हिंदी English

Pandemic slows BPCL disinvestment process, LIC IPO: Report

India’s plan to sell a majority stake in the country’s second-largest state refiner has slowed amid the coronavirus pandemic and other government initiatives such as an initial public offering of the country’s largest insurance company, according to people familiar with the matter.

Discussions with investors on a stake sale of Bharat Petroleum Corp, from which the government could get around $6.9 billion, have not progressed until recently, the people said. The settlement could only happen early next year instead of 2020, said one of the people, asking not to be identified as the matter is private.

Bloomberg News reported in May that India has already allowed bidders to access refiners’ financial data in April and some have held meetings with BPCL management. The government’s 53 per cent stake in the refiner is valued at around Rs 515 billion ($6.9 billion) as of Friday’s closing price.

People said that though discussions have slowed down, the disinvestment plan has not stopped formally and bidders are still working on possible bids. A representative of the finance ministry did not immediately respond to requests for comment, while a representative of BPCL declined to comment.

While the privatization of BPCL is part of the country’s efforts to raise capital to meet the fall in tax revenues as the pandemic hit the economy, the administration may have other priorities, including the Life Insurance Corporation of India IPO, which The nation’s largest ever.

The government last week asked banks to play a role in managing LIC’s share sale, saying its size could be “larger than any precedent” in Indian markets. The state-owned insurance company’s listing could take place by March 2022, Bloomberg News reported in June.

A second wave of coronavirus hit India in April, shutting down businesses and jobs with the ensuing lockdown, just as the economy began to recover from the early onset of the pandemic last year. The South Asian country recorded a total of 413,609 deaths, according to the latest data collected by Bloomberg News and Johns Hopkins University.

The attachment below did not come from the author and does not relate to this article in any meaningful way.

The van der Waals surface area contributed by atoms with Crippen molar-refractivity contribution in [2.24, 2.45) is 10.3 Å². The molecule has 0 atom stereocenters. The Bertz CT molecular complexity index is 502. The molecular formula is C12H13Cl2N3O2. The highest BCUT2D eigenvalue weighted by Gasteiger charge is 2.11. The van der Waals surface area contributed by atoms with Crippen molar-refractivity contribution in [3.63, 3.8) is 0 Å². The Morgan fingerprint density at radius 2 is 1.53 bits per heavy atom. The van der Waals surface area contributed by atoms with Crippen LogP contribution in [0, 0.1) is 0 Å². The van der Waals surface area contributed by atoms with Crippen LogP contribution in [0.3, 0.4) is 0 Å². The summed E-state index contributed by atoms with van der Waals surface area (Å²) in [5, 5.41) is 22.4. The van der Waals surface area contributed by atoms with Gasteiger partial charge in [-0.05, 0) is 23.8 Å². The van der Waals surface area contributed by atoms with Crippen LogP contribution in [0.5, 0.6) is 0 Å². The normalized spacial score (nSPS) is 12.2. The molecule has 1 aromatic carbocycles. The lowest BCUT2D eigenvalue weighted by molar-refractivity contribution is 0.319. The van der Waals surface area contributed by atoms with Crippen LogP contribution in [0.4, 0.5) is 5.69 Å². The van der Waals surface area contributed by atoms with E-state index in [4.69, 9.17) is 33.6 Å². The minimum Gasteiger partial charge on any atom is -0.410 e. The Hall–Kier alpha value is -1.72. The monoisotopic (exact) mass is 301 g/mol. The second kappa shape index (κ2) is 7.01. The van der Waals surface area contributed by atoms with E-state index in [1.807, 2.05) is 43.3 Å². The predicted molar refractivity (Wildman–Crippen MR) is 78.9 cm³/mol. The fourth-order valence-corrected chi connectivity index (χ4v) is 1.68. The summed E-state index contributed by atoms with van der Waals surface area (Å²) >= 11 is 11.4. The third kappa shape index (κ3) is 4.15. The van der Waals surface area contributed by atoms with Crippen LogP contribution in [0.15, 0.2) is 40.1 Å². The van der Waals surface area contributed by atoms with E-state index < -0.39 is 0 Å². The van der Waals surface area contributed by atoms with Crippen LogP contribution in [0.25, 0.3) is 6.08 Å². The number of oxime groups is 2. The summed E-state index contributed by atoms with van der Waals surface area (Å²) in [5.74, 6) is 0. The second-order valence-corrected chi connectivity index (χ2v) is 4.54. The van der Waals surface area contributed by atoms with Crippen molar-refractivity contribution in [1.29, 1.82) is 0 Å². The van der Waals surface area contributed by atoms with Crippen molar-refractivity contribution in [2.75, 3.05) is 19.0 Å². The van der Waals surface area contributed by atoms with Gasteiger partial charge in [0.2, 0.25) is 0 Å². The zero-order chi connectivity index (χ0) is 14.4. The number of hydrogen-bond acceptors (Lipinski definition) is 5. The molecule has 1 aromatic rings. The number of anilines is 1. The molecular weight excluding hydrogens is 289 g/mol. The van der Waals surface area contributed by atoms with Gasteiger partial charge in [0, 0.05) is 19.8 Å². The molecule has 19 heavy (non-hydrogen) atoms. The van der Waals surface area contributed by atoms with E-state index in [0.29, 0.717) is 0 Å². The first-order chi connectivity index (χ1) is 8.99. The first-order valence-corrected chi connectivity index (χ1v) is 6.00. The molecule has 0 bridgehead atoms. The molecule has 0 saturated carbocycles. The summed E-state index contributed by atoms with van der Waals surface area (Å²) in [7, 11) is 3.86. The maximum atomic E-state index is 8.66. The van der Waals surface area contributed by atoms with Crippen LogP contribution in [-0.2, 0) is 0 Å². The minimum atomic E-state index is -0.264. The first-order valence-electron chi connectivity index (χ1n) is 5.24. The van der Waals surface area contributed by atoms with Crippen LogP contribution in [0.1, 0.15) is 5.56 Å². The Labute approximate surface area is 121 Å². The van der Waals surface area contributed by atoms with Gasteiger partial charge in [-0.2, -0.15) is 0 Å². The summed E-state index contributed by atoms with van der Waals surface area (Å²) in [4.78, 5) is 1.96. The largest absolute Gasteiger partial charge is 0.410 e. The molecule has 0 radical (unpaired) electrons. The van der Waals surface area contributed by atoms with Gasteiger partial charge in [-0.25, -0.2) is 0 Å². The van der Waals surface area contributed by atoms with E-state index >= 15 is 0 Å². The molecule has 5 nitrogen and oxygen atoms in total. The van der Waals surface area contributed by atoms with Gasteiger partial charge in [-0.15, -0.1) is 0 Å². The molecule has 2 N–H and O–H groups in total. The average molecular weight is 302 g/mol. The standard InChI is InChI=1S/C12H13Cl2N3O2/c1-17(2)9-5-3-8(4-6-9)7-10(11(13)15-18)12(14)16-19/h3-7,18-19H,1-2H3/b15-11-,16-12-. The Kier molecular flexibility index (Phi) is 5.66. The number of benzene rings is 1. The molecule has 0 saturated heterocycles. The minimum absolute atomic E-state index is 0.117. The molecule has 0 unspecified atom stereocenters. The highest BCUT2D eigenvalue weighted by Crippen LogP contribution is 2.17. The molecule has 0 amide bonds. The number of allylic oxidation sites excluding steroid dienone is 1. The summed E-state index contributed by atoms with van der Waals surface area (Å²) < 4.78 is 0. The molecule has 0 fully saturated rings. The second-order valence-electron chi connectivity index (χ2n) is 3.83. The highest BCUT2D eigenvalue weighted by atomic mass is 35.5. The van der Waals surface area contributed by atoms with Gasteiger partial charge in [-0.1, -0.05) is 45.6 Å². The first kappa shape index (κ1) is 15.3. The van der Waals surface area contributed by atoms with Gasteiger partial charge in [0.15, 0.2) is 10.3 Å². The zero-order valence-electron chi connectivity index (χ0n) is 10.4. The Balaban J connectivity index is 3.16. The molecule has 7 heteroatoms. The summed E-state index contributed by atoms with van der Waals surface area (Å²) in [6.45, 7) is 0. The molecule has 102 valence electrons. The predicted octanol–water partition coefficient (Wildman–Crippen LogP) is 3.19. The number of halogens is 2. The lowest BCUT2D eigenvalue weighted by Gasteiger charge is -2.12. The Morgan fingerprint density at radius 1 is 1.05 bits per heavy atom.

Dear reader,

Business Standard has always worked hard to provide updated information and commentary on events that are of interest to you and have wider political and economic implications for the country and the world. Your encouragement and constant feedback on how to improve our offering has further strengthened our resolve and commitment to these ideals. Even during these difficult times arising out of COVID-19, we are committed to keeping you informed and updated with relevant news, authoritative views and sharp comments on relevant issues.
However, we have a request.

As we grapple with the economic impact of the pandemic, we need your support even more so that we can continue to provide you with more quality content. Our subscription model has received an encouraging response from many of you who have subscribed to our online content. Subscribing to more of our online content can only help us achieve our goals of providing you with better and more relevant content. We believe in independent, unbiased and credible journalism. Your support through more subscriptions can help us practice the journalism we’re committed to.

support quality journalism and Subscribe to Business Standard.

digital editor


Leave a Reply

Your email address will not be published. Required fields are marked *